This is perhaps the biggest win for consumers; stories of $22,000 phone bills or other ridiculous overage charges have abounded in the media lately, embarrassing providers and frustrating consumers. Even smaller amounts are ridiculous: A friend recently returned from a trip to the UK to discover a $1,287 phone bill, all for committing the cardinal sin of having forgotten to purchase a data plan, and having accessed Google Maps a few times while abroad. Such charges far exceed any reasonable costs that the providers have, and amount to a punitive tax on the unsuspecting for no reason other than they’ve been allowed to get away with it for far too long.
  • Canadians will be able to unlock their devices after 90 days, or immediately if they didn’t purchase a phone on contract.
    Anyone who wanted an unlocked device was already doing so on the grey market for a few dollars. It’s useful for people moving out of the country or for those of us who travel a lot; Canada remains one of the only countries in the world where you can’t get off a plane and pick up a local SIM card for a matter of a few dollars to use during your stay. (I do this all the time with my unlocked phone; it’d saved me thousands in roaming charges in countries from France to Israel to Vietnam.) But for most Canadians, with no competition to speak of in the market, unlocking your device will only allow you to switch to an equally bad provider, which is really no choice at all. All this means in practice is that providers will raise the prices of the phones in the first place, arguing that they can no longer subsidize them to as great a degree.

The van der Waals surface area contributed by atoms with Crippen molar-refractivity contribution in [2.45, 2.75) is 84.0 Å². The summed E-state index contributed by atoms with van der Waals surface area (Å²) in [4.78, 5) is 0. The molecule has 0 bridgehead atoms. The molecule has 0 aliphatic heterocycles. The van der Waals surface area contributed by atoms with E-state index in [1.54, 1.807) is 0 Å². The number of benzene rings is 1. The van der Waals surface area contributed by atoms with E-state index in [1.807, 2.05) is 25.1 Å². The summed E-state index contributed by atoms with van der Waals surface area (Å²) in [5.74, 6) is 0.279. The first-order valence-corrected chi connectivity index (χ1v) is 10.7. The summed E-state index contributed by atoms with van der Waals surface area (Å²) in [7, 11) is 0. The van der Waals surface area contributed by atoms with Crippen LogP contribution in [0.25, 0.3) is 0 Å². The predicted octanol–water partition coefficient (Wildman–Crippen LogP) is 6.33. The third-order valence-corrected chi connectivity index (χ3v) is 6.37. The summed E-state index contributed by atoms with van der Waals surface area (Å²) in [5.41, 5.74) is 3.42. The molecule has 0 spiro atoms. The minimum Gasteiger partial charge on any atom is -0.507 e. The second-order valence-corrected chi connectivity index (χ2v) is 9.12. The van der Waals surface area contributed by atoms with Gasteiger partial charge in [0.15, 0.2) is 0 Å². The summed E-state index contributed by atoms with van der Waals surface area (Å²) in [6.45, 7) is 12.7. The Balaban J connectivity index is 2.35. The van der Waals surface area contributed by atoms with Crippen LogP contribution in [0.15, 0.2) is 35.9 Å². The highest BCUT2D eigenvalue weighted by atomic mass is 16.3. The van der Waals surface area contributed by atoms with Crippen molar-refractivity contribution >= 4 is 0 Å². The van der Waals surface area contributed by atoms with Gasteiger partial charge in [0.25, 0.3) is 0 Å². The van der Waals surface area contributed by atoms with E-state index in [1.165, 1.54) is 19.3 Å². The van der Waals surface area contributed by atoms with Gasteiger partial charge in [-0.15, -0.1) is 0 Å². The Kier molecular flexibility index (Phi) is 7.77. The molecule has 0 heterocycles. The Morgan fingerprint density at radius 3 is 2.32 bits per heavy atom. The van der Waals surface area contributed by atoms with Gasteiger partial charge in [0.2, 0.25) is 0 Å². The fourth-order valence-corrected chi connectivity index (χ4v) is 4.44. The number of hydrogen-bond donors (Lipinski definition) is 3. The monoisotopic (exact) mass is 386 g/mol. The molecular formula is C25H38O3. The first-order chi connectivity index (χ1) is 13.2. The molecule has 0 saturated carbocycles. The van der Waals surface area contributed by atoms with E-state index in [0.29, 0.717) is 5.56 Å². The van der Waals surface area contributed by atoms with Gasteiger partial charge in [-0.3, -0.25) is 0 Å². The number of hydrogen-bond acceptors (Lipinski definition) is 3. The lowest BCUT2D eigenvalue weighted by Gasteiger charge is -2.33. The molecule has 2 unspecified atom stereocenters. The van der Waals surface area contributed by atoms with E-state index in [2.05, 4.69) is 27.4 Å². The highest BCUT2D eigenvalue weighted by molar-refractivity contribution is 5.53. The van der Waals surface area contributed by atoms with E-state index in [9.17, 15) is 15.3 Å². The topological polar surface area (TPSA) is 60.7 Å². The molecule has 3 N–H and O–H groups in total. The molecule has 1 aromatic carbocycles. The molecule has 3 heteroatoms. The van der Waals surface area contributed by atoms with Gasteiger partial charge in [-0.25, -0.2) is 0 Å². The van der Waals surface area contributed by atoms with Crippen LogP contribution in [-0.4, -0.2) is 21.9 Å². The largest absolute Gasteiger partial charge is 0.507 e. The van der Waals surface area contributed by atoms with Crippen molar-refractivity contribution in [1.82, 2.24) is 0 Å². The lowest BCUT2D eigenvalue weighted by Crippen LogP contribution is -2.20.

• Contracts must be in plain language, with wording explained clearly and with the option to opt out of all changes.
    This ought to have been the price of entry and a given for anyone doing business. The fact that it needed to be said was sad. A step in the right direction, to be sure. But the Code doesn’t set out any restrictions on what the wireless providers can and cannot put in the contracts, as long as it’s spelled out in plain language.

What’s missing from this Code? Quite a lot.

  • There’s no mention of the fundamental unfairness of charging for incoming calls and text messages — a particularly egregious issue considering how much spam and how often my phone rings with unsolicited telemarketing calls. When I complained recently to Rogers about the dozens of robo-calls I’ve been receiving lately (“Congratulations! You’ve won a trip!”), I was basically told that I had no choice but to pay for the calls. There’s also the fact that we take the double-charging (paying for both outgoing and incoming minutes) as a given here in Canada, when most people from other countries would find that shocking.